A long-running scandal finally ended on Friday with the signing into law of new legislation that allows the British Library and other legal deposit libraries to archive around 5 million websites in the .uk domain. British content on other domains, such as .com and .org, will be added later.
While the legislation is to be applauded, it’s two decades too late to capture the early history of web development in the UK. Massive amounts of valuable data have presumably been lost forever, and there will always be a digital black hole in British history. The consolation is that the Internet Archive, founded by American digital activist Brewster Kahle in 1996, scooped up and preserved some of it in its Wayback Machine.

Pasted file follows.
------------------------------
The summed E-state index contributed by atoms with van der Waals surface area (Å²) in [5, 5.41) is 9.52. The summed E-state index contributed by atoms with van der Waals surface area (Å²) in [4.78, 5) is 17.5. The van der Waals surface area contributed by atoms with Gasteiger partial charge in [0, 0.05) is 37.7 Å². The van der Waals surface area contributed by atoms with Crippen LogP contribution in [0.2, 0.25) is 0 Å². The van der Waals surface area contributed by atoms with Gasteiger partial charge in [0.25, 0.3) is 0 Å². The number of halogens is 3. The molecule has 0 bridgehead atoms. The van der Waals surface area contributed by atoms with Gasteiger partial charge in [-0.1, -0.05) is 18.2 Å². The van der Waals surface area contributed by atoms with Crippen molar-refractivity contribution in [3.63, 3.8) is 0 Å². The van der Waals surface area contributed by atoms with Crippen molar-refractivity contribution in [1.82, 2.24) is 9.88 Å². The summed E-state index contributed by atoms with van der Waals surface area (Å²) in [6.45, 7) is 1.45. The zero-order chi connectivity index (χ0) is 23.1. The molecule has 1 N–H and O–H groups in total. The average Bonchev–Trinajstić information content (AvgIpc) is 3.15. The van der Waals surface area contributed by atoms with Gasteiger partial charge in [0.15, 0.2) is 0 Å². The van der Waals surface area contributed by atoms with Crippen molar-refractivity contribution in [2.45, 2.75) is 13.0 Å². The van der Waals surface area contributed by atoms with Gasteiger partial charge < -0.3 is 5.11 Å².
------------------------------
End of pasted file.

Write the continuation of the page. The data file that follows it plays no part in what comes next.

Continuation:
The British Library has been one of the UK’s copyright libraries since 1662, which means publishers have been legally obliged to give it free copy of everything they print. This has resulted in a priceless archive, albeit one that takes up 500 miles of shelf space.
It would have been logical to make the BL similarly responsible for storing copies of web-based publications as well. If it didn’t feel it had the legal right, or the money, the British government should speedily have provided both — via redwolf.newsvine.com